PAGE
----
And Saudi Arabia should get on the right side (against Israel) and not on the wrong side (in Yemen): "We were expecting that Saudi Arabian officials act like a mentor and make peace between brothers, not that they themselves enter the war and use bombs ... and machineguns against Muslims. If only a small part of the weapons of Saudi Arabia were used in favor of Gaza and against the Zionist regime, today there would be no sign of the Zionist regime in the region."

1450 GMT: Ali-Mohammadi Recording? An Iranian activist has posted claimed audio of a statement by Professor Massoud Ali-Mohammadi at Tehran University last week.

1440 GMT: So We're NOT Deporting Iranians? Word in from the National Iranian American Council that the author of a proposed US law (which is idiotic on the whole, let alone in parts) has at least dropped a measure that could have sent Iranians in the US packing:
Congressman Gresham Barrett's (R-SC) office has confirmed to NIAC that he will drop language aimed at deporting non-immigrant Iranians from the U.S. when he reintroduces the Stop Terrorists Entry Program (STEP) Act today....

When the STEP Act was first introduced in 2003, it contained provisions that would have mandated the deportation of all Iranians on student visas, temporary work visas, exchange visas, and tourist visas from the United States within 60 days....

Though the elimination of the deportation provisions constitutes a significant victory for the Iranian-American community, the bill remains problematic. It would make it illegal for Iranians to travel to the United States, though some exceptions may be made for medical emergencies and political or religious asylum after "extensive federal screening."

1335 GMT: Students on Ali-Mohammadi. Students of the Physics Department of Tehran University have issued a statement condemning the assassination of Professor Massoud Ali-Mohammadi and expressing their condolences to his family. The students claim that Ali-Mohammadi was outspoken in recent months in support of the Green Movement and university protests. They add that Ali-Mohammadi was not involved in Iran's nuclear programme.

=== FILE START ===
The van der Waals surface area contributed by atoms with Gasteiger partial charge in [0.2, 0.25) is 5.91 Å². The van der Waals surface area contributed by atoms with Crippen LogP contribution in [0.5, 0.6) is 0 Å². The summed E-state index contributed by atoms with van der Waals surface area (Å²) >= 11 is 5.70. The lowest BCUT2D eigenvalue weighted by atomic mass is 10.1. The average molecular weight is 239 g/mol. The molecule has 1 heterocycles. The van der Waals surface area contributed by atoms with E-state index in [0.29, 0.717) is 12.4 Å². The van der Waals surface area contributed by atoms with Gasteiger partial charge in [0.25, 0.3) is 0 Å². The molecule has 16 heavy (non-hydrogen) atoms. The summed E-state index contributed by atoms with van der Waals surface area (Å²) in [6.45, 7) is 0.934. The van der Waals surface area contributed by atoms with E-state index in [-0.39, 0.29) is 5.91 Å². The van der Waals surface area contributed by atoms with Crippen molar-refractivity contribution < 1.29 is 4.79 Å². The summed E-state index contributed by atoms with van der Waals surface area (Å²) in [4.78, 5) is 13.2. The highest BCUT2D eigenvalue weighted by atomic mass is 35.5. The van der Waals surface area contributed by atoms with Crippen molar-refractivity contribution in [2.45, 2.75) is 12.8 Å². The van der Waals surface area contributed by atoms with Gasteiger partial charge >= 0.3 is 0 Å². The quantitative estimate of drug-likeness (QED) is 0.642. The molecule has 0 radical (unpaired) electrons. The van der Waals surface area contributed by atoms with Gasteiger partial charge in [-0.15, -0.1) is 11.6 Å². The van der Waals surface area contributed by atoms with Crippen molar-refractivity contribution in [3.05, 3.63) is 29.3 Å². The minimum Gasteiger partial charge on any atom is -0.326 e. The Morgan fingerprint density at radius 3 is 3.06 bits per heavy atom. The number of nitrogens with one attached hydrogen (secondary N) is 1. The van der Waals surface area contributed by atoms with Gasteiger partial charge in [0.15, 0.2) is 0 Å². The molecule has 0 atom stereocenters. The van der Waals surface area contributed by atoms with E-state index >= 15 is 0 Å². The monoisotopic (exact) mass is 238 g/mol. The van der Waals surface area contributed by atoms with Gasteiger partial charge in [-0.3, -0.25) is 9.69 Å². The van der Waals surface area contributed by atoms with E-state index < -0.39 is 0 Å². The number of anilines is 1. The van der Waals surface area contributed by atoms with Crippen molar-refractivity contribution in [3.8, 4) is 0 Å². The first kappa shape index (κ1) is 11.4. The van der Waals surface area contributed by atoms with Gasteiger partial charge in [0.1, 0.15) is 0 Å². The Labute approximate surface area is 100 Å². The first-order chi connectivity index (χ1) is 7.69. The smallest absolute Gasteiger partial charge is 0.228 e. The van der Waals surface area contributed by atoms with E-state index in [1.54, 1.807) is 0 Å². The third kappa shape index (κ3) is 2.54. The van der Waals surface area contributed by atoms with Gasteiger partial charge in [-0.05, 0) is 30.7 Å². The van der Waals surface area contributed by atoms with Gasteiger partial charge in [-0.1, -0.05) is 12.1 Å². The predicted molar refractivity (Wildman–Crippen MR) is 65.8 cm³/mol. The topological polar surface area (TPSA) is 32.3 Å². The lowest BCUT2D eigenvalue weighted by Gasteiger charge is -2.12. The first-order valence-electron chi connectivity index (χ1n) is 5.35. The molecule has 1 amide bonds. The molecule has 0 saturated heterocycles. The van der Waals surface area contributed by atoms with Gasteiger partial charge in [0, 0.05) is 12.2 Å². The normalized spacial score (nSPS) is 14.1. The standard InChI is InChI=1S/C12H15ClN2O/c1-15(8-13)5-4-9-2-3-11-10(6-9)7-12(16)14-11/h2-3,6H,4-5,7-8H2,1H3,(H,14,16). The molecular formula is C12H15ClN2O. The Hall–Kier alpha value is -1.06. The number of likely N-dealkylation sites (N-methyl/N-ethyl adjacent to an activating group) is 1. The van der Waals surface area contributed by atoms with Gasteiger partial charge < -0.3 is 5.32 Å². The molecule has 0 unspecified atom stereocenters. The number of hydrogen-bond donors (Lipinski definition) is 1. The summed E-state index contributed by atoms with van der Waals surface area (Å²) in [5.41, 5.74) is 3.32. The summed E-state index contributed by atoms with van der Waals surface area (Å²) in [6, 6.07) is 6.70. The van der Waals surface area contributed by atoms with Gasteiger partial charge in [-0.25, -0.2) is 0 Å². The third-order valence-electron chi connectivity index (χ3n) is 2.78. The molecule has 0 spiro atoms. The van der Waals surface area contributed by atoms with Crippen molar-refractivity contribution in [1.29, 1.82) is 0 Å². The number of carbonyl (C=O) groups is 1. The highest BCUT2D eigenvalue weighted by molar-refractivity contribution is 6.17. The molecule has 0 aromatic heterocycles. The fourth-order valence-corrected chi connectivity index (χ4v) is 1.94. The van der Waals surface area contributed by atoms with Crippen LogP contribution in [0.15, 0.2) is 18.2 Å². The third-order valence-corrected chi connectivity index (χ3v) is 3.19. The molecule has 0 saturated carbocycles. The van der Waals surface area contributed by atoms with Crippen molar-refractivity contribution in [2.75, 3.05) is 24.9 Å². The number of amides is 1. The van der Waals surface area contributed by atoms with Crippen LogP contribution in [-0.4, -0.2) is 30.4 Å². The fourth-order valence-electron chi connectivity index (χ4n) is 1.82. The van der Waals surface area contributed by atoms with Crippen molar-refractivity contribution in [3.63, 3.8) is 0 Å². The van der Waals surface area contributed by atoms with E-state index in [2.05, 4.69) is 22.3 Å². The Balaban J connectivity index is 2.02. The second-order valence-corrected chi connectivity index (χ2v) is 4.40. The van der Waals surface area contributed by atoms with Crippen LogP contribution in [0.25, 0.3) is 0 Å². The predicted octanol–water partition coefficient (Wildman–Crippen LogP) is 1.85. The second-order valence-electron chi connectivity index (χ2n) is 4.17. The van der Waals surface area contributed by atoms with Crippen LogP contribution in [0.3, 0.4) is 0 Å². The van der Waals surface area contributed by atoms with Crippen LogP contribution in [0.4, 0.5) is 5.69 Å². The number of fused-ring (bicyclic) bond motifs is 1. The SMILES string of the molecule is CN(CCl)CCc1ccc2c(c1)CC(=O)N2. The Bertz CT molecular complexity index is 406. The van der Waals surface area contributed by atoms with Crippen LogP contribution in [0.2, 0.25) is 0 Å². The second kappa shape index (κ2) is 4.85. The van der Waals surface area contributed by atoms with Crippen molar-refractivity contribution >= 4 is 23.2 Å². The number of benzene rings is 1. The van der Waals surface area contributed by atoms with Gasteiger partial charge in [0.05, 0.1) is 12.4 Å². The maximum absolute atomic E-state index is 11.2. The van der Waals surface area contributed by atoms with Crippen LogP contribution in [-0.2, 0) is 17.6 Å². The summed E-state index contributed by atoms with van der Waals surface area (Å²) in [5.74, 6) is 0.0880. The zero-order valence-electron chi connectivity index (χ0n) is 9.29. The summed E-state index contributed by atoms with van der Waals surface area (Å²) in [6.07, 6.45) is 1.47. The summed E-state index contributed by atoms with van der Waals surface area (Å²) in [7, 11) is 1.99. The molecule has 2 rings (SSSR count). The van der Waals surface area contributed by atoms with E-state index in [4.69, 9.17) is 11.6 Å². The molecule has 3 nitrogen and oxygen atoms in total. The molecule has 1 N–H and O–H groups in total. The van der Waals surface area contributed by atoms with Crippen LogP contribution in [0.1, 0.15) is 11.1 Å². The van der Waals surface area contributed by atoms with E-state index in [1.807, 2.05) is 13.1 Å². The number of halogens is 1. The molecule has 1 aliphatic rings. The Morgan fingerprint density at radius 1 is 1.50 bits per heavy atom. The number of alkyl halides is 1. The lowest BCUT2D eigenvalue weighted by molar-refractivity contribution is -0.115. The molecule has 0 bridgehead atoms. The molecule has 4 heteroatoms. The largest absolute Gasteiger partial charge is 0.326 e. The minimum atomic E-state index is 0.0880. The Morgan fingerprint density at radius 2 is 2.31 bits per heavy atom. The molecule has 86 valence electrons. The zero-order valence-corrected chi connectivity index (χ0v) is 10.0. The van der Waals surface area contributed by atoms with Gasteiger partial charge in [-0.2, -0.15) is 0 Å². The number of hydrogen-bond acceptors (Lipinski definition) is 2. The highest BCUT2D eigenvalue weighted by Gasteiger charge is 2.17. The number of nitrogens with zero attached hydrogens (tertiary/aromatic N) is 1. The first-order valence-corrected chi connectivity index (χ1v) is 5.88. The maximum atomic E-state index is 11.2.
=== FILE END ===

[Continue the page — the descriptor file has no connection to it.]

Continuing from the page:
1305 GMT: A Sit-In Success? An Iranian website is claiming that students at Razi University in Kermanshah, after sit-in protests and boycotts of final examinations, have succeeded in getting release of their classmates from detention.

1215 GMT: Motahari presses ahead. The campaign of Ali Motahari, high-profile member of Parliament and brother-in-law of Ali Larijani, against the Ahmadinejad is now being waged on a daily basis. Today Motahari wrote an open letter to the head of Iran's judiciary, Sadegh Larijani. Opposing the appointment of Saeed Mortazavi as a Presidential aide, Motahari has asked Larijani to investigate the role of Mortazavi, formerly Tehran's Prosecutor General, in post-election detainee abuses.

Ali Shakrokhi, the head of the Juridical Commission of Parliament, has added a twist by suggesting that Ahmadinejad could sue Motahari over allegations that the President is responsible for post-election crisis.

1155 GMT: Stay the Course. The regime is not giving up on its quest to portray Professor Ali-Mohammadi's murder as a foreign plot. To the contrary, Speaker of Parliament Ali Larijani declared today:
We had received information a few days before the incident that intelligence services of the Zionist regime intend to carry out terrorist acts in Tehran in cooperation with the CIA....After the failure of all its hostile policies, it currently resorts to the physical elimination of Iranian nuclear scientists.

Larijani even got personal with a verbal assault on President Obama:
Such filthy actions are easy to carry out but such adventurism will do you no good....You have practically promoted acts of terrorism....This black spot will be recorded in the dossier of US crimes against the Iranian nation.